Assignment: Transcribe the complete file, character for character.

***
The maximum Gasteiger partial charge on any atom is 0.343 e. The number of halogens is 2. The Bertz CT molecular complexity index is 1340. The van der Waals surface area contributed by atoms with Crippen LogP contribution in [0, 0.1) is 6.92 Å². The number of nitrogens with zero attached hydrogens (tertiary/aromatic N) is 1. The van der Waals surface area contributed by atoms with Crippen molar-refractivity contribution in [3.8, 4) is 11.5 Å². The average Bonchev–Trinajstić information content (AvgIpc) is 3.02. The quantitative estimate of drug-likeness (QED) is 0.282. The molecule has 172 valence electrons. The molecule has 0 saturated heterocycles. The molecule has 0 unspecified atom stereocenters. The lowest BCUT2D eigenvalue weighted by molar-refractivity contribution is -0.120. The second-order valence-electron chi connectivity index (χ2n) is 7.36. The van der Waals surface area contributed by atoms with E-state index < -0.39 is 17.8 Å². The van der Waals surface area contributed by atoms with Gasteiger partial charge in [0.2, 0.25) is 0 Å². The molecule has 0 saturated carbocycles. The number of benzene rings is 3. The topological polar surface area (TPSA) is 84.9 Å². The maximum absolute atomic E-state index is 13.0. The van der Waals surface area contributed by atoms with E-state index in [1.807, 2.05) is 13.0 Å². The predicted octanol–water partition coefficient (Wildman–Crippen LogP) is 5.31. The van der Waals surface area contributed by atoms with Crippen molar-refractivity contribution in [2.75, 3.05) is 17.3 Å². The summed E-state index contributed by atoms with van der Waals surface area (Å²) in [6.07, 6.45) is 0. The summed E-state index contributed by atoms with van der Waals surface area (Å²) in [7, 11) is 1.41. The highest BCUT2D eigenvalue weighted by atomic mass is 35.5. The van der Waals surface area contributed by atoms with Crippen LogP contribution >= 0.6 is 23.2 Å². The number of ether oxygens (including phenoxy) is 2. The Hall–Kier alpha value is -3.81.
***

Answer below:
The maximum Gasteiger partial charge on any atom is 0.343 e. The number of halogens is 2. The Bertz CT molecular complexity index is 1340. The van der Waals surface area contributed by atoms with Crippen LogP contribution in [0, 0.1) is 6.92 Å². The number of nitrogens with zero attached hydrogens (tertiary/aromatic N) is 1. The van der Waals surface area contributed by atoms with Crippen molar-refractivity contribution in [3.8, 4) is 11.5 Å². The average Bonchev–Trinajstić information content (AvgIpc) is 3.02. The quantitative estimate of drug-likeness (QED) is 0.282. The molecule has 172 valence electrons. The molecule has 0 saturated heterocycles. The molecule has 0 unspecified atom stereocenters. The lowest BCUT2D eigenvalue weighted by molar-refractivity contribution is -0.120. The second-order valence-electron chi connectivity index (χ2n) is 7.36. The van der Waals surface area contributed by atoms with E-state index < -0.39 is 17.8 Å². The van der Waals surface area contributed by atoms with Gasteiger partial charge in [0.2, 0.25) is 0 Å². The molecule has 0 saturated carbocycles. The number of benzene rings is 3. The topological polar surface area (TPSA) is 84.9 Å². The maximum absolute atomic E-state index is 13.0. The van der Waals surface area contributed by atoms with E-state index in [1.807, 2.05) is 13.0 Å². The predicted octanol–water partition coefficient (Wildman–Crippen LogP) is 5.31. The van der Waals surface area contributed by atoms with Crippen molar-refractivity contribution in [2.75, 3.05) is 17.3 Å². The summed E-state index contributed by atoms with van der Waals surface area (Å²) in [6.07, 6.45) is 0. The summed E-state index contributed by atoms with van der Waals surface area (Å²) in [7, 11) is 1.41. The highest BCUT2D eigenvalue weighted by atomic mass is 35.5. The van der Waals surface area contributed by atoms with Crippen LogP contribution >= 0.6 is 23.2 Å². The number of ether oxygens (including phenoxy) is 2. The Hall–Kier alpha value is -3.81.